The idea that our external reality is a reflection of our internal world has pervaded popular personal development literature for hundreds of years. The proposal itself is, of course, much older than that and it seems that many people, hooked on the subject of self improvement (myself included) have bought into the principle. If there is any substance in the idea, you would think it would be a fairly straightforward matter to change your life.
As it turns out, changing our thoughts can be a lot more difficult than we might, at first, think. Sometimes, it takes a shock event to impact our thinking strongly enough to really make us change direction. Cherie Blair, for example, says it was when she finally realised her dad, the actor Tony Booth, had abandoned his family. Fern Britton says her it was when she considered committing suicide at the age of just 21 years. Stirling Moss says it was when he suffered a near fatal crash at Goodwood.
If you, or someone you know personally, has ever had to face a serious medical condition, you will know how that kind of event has the ability to realign your priorities. It is easy to understand why such powerful moments have the capacity to push our thinking where it normally won't go, of its own accord. The problem for us, in learning to change our lives, is gaining access to that kind of transformational power without having to go through a trauma.
It is said that during a normal childhood upbringing, you will hear the word 'no' approximately 200 times more frequently than you hear the word 'yes'. Is that just an interesting statistic or is it a reflection of the kind of environmental conditioning we need to overcome? Personally, I do think there is quite a tendency, within modern western society, for us to become negatively conditioned. As a result, many people end up getting their dreams squeezed out of them – unwittingly, unwillingly, unthinkingly.
One of the things we need to do for our own children is to start telling them that they 'can' do things. We need to encourage them and build them up into people who believe in their own abilities despite what the surrounding evidence might suggest to them. Even with your own constant positive input into your child's life, your children are sure to be subject to the well-intentioned, but misplaced negativity than can still impact their lives for the worse. But, by constantly telling them that you love them and that you believe in them, you will have equipped them with the greatest gifts for success in life.
For you, as an adult, it is very likely that you have also been told, far too often, that you can't do something, that you won't amount to anything significant or that your aspirations are simply not achievable. You see, that's what the vast majority of the people around you actually believe and they can't help it either because they too were the object of such negative conditioning, particularly in their formative years. They too had their dreams crushed by other people's negativity and they have now come to believe they were foolish to have even contemplated them in the first place.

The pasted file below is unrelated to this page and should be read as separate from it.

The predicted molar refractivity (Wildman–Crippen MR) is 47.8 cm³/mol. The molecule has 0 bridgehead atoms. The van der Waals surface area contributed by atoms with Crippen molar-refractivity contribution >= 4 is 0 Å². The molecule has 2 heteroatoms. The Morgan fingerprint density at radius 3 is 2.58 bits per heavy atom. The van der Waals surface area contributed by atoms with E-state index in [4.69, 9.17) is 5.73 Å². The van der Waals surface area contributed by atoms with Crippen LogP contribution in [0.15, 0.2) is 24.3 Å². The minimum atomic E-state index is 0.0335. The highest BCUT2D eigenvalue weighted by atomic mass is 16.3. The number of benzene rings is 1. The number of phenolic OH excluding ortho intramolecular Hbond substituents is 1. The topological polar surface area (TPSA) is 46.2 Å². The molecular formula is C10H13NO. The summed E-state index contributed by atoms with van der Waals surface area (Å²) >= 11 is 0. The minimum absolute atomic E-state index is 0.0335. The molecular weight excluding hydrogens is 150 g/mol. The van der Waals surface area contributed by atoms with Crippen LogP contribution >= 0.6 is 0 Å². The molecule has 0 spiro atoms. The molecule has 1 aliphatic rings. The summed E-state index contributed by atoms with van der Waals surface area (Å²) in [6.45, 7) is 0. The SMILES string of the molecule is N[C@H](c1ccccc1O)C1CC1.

That's the reality for most people because that is their perception – yes, our perception is our reality in many situations. As an example of how powerful our thoughts can be, consider the Mae Enga tribe who believe that menstruating women can turn a man's blood black, dull his wits and even cause death. One person, who found his wife had been sleeping on his blanket during menstruation, certainly lost his wits and he killed her.
Of course, without wishing to sound too flippant, most of us don't believe that menstruation is really that dangerous. But, what the above example illustrates is just how powerful and, indeed, dangerous our thinking can be because, after all, our actions are a product of our thoughts. Right actions follow right thinking just as surely as wrong actions follow faulty thinking.
So, I would like to challenge you to think again about your own life and what you think may be possible for you. Think about the dreams you have carefully locked away, safe within that private little place, deep within your heart; the place that nobody else knows about, where your dreams still live. As the year draws to a close, do you think you might be bold enough to get them out of that hiding place and take another look at them?
Instead of making a list of New Year's resolutions this time around, wouldn't it be more productive for you to spend some time contemplating your future? Start to tell yourself that you 'can do it'. You won't believe yourself at first, but you just have to work your way through that. Use positive affirmations to tell yourself that you are capable, that you do have everything you need to succeed, that you are going to make a difference!
In my personal development workshops, I often get people who will ask me something like: what happens if they convince themselves that they can do something, only to find out that, in reality, they actually can't? My answer has always been that the people who enjoy outstanding success in life, all, without exception, first convinced themselves that success was a possibility for them. Without that kind of belief, they would not have made it either.
Changing your thinking does not absolutely guarantee success – that's undoubtedly true – what it does is to make it a possibility for you. Your negative conditioning has to first be overcome and only then can you give yourself a real chance. Don't think that opportunity has passed you by either, because you are here for a purpose and the script for the remainder of your life has not yet been written.
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